This is the first post in a sequence of three where we review key aspects of how our heritage buildings influence our health and wellbeing: today the focus is on dampness and mould.
Typically heritage buildings are those constructed before 1919 characterised with solid external walls – in other words, without a cavity space for an airgap or insulation.
The indoor environment has a significant effect upon occupants. Thermal indoor climate, daylight, view, aesthetics and oxygen affect our productivity and wellbeing. In the modern Western World we spend 90% of our time indoors (Ece, 2018, p8), and 60% of that is spent in our homes.
Our internal environments should be as pleasant, stimulating and restorative as possible.
However internal air quality can be significantly impacted by microbial pollution in our buildings – one of which is mould spores. The World Health Organisation (WHO) reports microbial pollution in internal environments impacts individuals’ health, and in particular the respiratory system, allergies, asthma and immunological reactions (WHO, 2009, p.xii).
The document goes on to state, “The presence of many biological agents in the indoor environment is due to dampness and inadequate ventilation” (2009, p. xii).
With regards dampness heritage buildings behave differently when compared to modern-day construction types: solid wall constructions generally allow moisture to freely enter and exit the material and the building according to local environmental conditions – hence often regarded as a ‘breathable’ type of construction.
By comparison ‘modern’ construction materials, such as concrete, typically do not allow moisture to move freely through the material. When modern materials are combined with heritage construction the ability of the traditional material to ‘breathe’ can be inhibited and moisture can become trapped. This moisture can subsequently result in mould forming and cause accelerated decay to building materials. Spores from mould reduce the quality of the indoor air, particularly if it is not adequately ventilated away.
The World Health Organisation highlights how damp environments can exacerbate the poor quality of indoor environments and that the role of dust mites and fungi are of particular concern: ‘Dust mites and several fungi produce allergens known to be associated with allergies and asthma; many fungi also produce toxins and irritants with suspected effects on respiratory health’ (WHO, 2009, p.9).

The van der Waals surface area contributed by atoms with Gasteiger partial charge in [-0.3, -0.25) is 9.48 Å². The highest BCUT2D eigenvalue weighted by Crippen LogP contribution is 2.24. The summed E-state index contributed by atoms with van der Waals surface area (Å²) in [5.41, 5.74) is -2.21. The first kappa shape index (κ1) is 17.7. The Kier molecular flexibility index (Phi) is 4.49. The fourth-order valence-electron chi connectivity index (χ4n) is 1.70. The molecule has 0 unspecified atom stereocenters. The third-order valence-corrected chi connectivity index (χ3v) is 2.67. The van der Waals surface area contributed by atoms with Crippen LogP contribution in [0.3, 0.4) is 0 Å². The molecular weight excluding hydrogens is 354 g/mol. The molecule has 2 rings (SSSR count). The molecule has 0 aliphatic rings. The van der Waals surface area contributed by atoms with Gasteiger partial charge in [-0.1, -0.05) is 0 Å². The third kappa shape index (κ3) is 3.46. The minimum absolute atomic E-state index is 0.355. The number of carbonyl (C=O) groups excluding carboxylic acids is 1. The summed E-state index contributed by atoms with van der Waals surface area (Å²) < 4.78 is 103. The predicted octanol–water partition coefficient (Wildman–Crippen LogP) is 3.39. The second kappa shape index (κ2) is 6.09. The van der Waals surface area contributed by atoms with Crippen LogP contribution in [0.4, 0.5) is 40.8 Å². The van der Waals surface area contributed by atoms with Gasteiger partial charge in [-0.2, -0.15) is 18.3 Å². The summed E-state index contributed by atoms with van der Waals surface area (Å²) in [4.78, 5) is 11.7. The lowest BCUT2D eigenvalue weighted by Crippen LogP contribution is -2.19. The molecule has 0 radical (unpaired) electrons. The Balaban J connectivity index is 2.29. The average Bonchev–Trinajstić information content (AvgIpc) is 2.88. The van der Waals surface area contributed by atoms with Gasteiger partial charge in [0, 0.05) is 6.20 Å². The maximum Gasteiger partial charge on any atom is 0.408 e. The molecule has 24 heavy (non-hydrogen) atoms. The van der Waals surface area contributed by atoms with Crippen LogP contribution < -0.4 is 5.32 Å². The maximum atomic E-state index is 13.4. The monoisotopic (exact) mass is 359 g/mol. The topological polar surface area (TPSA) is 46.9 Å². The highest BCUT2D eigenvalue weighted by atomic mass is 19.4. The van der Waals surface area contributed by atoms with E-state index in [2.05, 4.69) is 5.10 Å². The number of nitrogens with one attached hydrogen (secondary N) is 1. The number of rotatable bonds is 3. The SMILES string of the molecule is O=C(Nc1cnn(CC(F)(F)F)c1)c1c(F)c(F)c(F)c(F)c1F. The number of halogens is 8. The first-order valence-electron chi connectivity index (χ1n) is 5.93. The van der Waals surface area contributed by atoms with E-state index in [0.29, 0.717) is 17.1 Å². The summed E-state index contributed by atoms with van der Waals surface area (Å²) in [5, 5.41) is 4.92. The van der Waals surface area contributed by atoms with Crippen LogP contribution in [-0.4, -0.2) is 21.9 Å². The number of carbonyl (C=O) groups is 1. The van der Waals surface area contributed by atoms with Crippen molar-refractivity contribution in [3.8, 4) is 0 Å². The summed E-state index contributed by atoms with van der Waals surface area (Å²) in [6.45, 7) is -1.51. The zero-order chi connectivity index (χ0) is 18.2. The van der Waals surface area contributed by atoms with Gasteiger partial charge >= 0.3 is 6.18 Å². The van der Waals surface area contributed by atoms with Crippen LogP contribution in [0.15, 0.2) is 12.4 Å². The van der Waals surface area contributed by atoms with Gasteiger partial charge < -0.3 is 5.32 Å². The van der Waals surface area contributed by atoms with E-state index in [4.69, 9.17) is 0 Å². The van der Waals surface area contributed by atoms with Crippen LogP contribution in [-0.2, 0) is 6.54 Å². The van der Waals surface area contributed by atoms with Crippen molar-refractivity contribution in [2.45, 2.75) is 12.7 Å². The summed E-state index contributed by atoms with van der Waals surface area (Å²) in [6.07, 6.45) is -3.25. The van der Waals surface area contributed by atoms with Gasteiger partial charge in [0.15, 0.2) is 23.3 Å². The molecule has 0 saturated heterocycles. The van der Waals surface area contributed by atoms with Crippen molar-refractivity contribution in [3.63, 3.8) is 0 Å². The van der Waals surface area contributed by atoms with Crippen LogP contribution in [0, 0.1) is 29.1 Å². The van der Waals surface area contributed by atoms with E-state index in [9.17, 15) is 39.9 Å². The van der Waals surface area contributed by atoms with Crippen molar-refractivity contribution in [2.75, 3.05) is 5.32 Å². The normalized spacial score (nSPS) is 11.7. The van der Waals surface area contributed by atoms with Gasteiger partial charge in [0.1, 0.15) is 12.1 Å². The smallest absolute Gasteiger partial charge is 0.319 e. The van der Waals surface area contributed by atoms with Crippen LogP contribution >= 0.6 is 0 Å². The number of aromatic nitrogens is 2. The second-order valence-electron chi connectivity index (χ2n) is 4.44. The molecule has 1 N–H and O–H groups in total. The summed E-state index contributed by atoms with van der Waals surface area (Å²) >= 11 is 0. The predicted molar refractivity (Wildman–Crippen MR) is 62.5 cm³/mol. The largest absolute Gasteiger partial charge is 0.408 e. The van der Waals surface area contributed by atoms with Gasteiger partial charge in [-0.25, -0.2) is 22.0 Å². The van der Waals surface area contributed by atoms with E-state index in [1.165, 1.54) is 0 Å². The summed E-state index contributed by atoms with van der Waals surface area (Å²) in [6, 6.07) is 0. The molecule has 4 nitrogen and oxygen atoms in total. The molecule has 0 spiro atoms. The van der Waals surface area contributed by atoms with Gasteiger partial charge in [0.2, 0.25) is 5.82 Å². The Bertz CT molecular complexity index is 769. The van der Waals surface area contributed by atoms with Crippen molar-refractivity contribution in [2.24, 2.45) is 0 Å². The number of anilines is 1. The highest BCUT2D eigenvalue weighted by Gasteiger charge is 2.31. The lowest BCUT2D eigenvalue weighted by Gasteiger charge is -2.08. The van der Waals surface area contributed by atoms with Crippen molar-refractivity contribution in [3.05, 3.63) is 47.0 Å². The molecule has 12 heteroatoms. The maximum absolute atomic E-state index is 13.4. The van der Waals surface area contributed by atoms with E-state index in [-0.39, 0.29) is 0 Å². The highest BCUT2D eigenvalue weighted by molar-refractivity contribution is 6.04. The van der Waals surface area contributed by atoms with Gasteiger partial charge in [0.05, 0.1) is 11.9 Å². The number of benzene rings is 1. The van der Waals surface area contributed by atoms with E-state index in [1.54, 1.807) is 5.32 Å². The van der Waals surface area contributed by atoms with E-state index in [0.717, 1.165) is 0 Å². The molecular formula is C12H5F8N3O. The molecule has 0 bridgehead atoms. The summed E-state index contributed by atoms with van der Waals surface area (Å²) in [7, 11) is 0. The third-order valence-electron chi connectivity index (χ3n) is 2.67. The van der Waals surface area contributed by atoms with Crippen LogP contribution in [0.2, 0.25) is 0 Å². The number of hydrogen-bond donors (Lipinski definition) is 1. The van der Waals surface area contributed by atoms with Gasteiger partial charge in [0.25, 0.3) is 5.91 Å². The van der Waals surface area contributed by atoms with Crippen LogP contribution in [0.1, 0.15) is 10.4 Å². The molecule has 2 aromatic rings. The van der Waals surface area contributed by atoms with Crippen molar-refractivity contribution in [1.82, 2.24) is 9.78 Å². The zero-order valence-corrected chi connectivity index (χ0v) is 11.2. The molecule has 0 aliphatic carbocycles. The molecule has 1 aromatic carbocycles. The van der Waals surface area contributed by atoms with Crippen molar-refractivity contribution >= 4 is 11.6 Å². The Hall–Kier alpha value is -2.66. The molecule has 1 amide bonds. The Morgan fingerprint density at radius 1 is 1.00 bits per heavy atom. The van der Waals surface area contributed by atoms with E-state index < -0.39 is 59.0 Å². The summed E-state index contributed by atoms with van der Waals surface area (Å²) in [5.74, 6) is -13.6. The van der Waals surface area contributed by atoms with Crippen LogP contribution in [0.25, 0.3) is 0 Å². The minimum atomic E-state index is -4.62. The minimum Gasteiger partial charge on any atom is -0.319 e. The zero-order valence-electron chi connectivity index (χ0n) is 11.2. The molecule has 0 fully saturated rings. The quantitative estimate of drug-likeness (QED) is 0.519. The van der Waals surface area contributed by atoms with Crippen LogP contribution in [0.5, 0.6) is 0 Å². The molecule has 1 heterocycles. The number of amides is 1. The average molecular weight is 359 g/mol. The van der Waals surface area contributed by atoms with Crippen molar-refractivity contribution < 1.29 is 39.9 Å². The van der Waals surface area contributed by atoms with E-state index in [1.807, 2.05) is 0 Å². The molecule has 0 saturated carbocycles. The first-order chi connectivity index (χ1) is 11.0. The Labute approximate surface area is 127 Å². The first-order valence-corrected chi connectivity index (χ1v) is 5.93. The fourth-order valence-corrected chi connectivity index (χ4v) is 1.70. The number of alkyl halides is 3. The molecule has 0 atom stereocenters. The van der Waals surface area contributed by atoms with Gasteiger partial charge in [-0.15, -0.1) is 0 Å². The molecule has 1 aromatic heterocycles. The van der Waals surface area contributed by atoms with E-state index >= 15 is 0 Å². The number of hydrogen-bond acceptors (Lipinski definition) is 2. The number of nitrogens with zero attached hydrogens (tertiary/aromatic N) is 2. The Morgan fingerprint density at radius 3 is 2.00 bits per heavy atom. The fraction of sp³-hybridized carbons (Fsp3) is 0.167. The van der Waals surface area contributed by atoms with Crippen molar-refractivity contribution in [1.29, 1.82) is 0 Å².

Many internal toxins can be invisible, but the appearance of mould within your building may indicate moisture is trapped and/or ventilation needs to be adjusted. It may also indicate a larger external problem where water is not moving away from the building adequately.
The Society for the Protection of Ancient Buildings (SPAB) advises ‘Damp is the most common and damaging cause of deterioration affecting buildings of all types and rain penetration is usually the culprit.’ (www.spab.org.uk). This, then, can include over-flowing gutters and damaged rainwater pipes. It is important to review your maintenance regime for your property and consider appropriate adjustments.
If you remain puzzled by the source of moisture or are looking for an objective opinion do seek professional advice from your local conservation architect or building surveyor. If your building is Listed or in a Conservation Area do review any possible repair work with a conservation architect to ensure works are appropriate.
Living with heritage buildings, not despite them, can be a learning curve, but a great place to start is connecting with Heritage Revival via this blog.
During 2019 blog posts are scheduled for release on Fridays every fortnight. Do follow us so you don’t miss an update.
Ece, N. 2018. ‘Building Biology: Criteria and Architectural Design’. Beltz Bad Langensalza GmbH, Germany.
WHO, 2009. ‘WHO Guidelines for Indoor Air Quality 2009: Dampness and Mould’. Druckpartner Moser, Germany. (http://www.euro.who.int/__data/assets/pdf_file/0017/43325/E92645.pdf)
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